Putting on a show

Aotea Live organiser Roger O’Shannessy and Robyn Grice in their round kitchen

There’s plenty of days when Aotea shines, but a couple stand out as real performances.

Roger O’Shannessy and Robyn Grice live in a round-roomed, wood-lined house in the bush with a view to the sea. Kaka flock overhead and it’s not unusual to see a Bryde’s whale, orcas or dolphins in the bay below.

Roger has organised Aotea Live, an annual showcase of musical talent and a fundraiser for Aotea FM, for 10 years. He bowed out on Labour Weekend after another memorable night.

“Open mic nights have for a long time provided local musicians with an opportunity to perform and jam but Aotea Live was conceived with the intention of putting on an actual concert,” he explains when I visit their hideaway.

A lot of effort goes into recruiting the line-up, setting up the stage and lights and making sure the sound is mixed well – for the last few years by Joe Revell – and with Robyn acting as MC on the night.
Each participant gets to perform three songs and this year Roger’s were new compositions with a blues, folky ‘Leonard Cohen’ vibe. He admits to getting nervous. “Words are really important to me”, he says, and Aotea Live is the only time the public will get to hear them.

At the concert he shared the second bracket with reggae singer, nursery manager Phillipp and rapper and spoken word poet Louis – Robyn’s son and an old boy of Mulberry Grove school.

Local osteopath Nerissa, tyre repairman Shane, retired builder Stu, GP Julie Anne, nurse Michelle and high school student Stevie stepped into the spotlight in the first set, and for the last the chairs were packed away and singers Bree, Shane and Alan, and musicians MC and Stu combined to fill the Tryphena Club dance floor.

Stevie Mabey performs at Aotea Live 2020

“It’s an amazing opportunity for collaborations,” says Roger. “I love the days after the event, when people talk about the performances – there are often four or five different favourites.”

Another ‘performance day’ on the Aotea calendar is the Spectacular by Nature Garden Tour, a fund raiser for the Great Barrier Island Community Health Trust.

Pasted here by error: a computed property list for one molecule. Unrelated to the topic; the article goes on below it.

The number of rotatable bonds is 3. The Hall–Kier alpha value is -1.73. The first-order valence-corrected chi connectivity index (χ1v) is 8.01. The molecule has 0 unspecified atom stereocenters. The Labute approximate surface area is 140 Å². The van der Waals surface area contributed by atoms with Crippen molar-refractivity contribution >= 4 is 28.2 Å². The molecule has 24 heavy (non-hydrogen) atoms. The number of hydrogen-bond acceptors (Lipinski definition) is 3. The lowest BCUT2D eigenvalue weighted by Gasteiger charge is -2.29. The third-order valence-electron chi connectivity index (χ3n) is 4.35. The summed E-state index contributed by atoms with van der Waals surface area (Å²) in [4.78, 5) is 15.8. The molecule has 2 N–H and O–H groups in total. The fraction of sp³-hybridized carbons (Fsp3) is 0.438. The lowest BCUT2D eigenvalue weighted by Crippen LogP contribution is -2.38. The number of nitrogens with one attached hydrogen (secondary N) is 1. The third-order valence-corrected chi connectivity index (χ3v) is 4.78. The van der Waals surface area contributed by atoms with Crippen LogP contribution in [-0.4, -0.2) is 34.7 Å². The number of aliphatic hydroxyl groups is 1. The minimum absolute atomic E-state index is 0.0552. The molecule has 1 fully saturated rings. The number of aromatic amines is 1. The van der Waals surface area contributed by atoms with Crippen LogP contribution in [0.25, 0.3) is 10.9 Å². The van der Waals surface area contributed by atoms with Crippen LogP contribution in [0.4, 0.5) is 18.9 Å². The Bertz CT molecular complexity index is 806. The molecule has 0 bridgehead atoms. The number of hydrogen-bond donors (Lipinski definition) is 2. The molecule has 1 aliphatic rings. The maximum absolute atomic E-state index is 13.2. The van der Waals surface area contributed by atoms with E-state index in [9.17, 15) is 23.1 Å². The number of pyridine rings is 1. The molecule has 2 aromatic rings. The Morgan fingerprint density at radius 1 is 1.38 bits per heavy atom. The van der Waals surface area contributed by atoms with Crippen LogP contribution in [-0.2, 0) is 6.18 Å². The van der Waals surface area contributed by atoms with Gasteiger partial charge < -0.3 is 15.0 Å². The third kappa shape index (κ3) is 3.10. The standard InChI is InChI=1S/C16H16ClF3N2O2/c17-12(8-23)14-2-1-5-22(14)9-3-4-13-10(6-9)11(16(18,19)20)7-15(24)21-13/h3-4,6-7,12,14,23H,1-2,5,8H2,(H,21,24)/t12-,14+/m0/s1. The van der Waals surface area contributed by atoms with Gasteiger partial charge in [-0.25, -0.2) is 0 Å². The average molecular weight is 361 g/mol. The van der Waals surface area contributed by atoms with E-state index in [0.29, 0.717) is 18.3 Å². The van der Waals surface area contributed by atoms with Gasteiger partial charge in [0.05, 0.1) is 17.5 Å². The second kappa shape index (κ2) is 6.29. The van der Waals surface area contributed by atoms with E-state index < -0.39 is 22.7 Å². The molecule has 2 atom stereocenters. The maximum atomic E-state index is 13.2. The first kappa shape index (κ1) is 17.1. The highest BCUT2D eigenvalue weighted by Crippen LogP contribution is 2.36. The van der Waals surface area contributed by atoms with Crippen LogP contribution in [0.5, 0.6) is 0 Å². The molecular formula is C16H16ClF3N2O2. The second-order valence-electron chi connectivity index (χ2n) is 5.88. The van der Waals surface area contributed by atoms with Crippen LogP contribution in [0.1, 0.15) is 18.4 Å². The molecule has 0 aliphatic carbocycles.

Robyn also helps with that and says thousands of hours of volunteer effort go into preparing the gardens, organising buses and boats, baking scones and muffins, displaying tables of locally made products, run by the “tea men and women and tour leaders”.

Health trustee Leonie Howie is the principal organiser of the tour which take place every November. This year four tours were arranged to 28 gardens in different parts of the island, matched to fitness levels.

Leonie Howie welcomes everyone to the Garden Tour

“The tours are essentially the same each year as very few gardeners chose to drop off. But the ones that do, I replace with new ones from a kind of waiting list,” says Leonie. “People like to collect tours – do one each year until they have completed all four. One man has practically come each year of the 12 we’ve been running them.”

I visit Leonie and her neighbours Frances McClure and Kim Bannister on Mason Road to get a sneak preview of what will be on offer.

When Frances bought the property 41 years ago it was mainly grassy paddocks with a few old pūriri and kahikatea trees. She started planting shelter belts “which changed the microclimate”, then peach trees, then, increasingly, natives. “We’ve planted over 5,000 trees, but the birds must have planted 100,000,” she explains.

With intensive rat control, the ground around old trees is now covered in abundant regrowth, and chevron skinks are frequent visitors to their architecturally designed, cedar-clad home nestled in the forest and gardens.

Kim Bannister shows the difference predator control makes

Next door Leonie and Ivan Howie’s more formal garden beds, which surround generous verandas of their farmhouse-style home, are looking stunning. “The borders aren’t always this neat and tidy, but they are in November for the garden tour,” says Leonie.

Volunteering and fundraising for many trusts are a feature of island life and they provide visitors with a glimpse behind the scenes.

Next up on the island events calendar are the Santa Parade on December 3, the New Year’s Picnic on January 2 and the Wingman Festival on January 28.

“People are usually more than happy to help when you ring them up,” says Robyn, “and their efforts create a sense of belonging, of adding to the community, and help show what a colourful mix we all are.”

Written by Tim Higham with the support of Destination Great Barrier Island